Ilgar Mammadov's case at the Court is not isolated as others have been imprisoned for political reasons in Azerbaijan. In the case of the Azerbaijani human rights campaigner, Rasul Jafarov, the Court equally found that he had been arbitrarily imprisoned for having criticised the government.4 Although Rasul Jafarov was set free on the day of the Court's ruling finding Azerbaijan is in breach of the Convention, the criminal convictions against him have not been quashed, his bank accounts in Azerbaijan remain frozen and he is still effectively placed under travel ban.

Background information

Ilgar Mammadov, the leader of the opposition group Real, was arrested in February 2013 after he, together with his colleague journalist Tofig Yagublu, travelled on 23-24 January 2013 to the northern Azerbaijani city of Ismayili to observe demonstrations and riots that were taking place there at the time. People in Ismayili had taken to the streets in protest after the nephew of the local governor reportedly assaulted a local man in a road rage incident. Ilgar Mammadov and Tofig Yagublu, who observed and reported on the events, were charged with inciting anti-government riots.

In March 2014, the Shaki Court of Grave Crimes in Azerbaijan found the two men guilty of the charges and sentenced Ilgar Mammadov to seven years and Tofig Yagublu to five years in prison. Amnesty International recognised Ilgar Mammadov and Tofig Yagublu as prisoners of conscience, since they were deprived of liberty solely for the peaceful exercise of their human rights.

The European Court ruled, in May 2014, that Azerbaijan had violated Articles 5.1.c, 5.4, 6.2 and Article 18 taken in conjunction with Article 5. 5 The Court found that the actual purpose of the impugned measures was to punish the applicant for having criticised the government. The judgment became final on 13 October 2014.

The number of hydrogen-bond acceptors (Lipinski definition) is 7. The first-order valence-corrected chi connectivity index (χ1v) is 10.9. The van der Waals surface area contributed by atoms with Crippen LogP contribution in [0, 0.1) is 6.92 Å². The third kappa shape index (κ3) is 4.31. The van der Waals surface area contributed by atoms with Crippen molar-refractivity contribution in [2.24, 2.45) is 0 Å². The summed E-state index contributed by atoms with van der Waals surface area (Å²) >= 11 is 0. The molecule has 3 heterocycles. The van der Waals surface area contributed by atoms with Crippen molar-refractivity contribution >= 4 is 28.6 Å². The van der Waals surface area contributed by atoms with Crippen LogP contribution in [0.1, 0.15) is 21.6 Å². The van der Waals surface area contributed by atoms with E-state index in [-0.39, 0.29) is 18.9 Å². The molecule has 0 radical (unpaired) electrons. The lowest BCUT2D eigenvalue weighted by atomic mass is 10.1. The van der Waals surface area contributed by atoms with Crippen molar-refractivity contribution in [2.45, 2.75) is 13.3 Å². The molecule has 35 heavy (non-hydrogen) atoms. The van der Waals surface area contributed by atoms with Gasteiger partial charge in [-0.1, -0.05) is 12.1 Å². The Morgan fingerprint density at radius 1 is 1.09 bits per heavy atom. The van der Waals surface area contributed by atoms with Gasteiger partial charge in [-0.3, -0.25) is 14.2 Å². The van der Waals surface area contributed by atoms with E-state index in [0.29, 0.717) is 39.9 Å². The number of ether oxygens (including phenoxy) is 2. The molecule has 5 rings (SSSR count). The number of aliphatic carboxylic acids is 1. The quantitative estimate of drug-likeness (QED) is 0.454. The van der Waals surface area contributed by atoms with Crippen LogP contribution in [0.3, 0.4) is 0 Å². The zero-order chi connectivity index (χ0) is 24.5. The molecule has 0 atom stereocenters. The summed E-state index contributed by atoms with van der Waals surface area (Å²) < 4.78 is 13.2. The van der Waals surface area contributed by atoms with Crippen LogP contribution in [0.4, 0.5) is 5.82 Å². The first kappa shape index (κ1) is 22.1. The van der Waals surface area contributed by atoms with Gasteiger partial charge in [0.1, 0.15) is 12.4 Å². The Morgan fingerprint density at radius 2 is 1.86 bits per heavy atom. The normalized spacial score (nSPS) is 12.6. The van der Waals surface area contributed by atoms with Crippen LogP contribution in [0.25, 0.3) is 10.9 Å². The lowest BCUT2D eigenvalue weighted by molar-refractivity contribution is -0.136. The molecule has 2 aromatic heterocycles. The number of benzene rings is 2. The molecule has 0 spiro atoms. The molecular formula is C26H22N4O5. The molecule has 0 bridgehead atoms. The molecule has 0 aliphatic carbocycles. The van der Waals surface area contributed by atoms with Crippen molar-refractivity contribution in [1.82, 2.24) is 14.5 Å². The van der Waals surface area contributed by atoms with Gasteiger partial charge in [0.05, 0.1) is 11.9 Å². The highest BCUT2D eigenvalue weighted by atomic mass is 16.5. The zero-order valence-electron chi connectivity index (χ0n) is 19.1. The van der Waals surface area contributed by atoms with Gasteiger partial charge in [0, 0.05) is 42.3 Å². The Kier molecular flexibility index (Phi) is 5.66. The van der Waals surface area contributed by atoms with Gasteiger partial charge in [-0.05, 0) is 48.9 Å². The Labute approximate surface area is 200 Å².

Tofig Yagublu was released in March 2016 under a presidential pardon order.

The "infringement proceedings" was introduced by Protocol 14 to the European Convention on Human Rights. It allows the Committee of Ministers to refer to the Court what it considers to be a refusal by a state party to the Convention to abide by a final judgment of the European Court of Human Rights (Art 46.4 of the European Convention on Human Rights).

1 Decision of the Committee of Ministers DH-DD(2016)1296:…

2 Ilgar Mammadov v. Azerbaijan (Application No. 15172/13), 22 May 2014, available at

3 Article 46.4, European Convention of Human Rights: "If the Committee of Ministers considers that a High Contracting Party refuses to abide by a final judgment in a case to which it is a party, it may, after serving formal notice on that Party and by decision adopted by a majority vote of two thirds of the representatives entitled to sit on the committee, refer to the Court the question whether that Party has failed to fulfil its obligation under paragraph 1."

4 Rasul Jafarov v. Azerbaijan, (application no. 69981/14), 17 March 2016, available at

5 Ilgar Mammadov v. Azerbaijan (Application No. 15172/13), 22 May 2014

This is not a UNHCR publication. UNHCR is not responsible for, nor does it necessarily endorse, its content. Any views expressed are solely those of the author or publisher and do not necessarily reflect those of UNHCR, the United Nations or its Member States.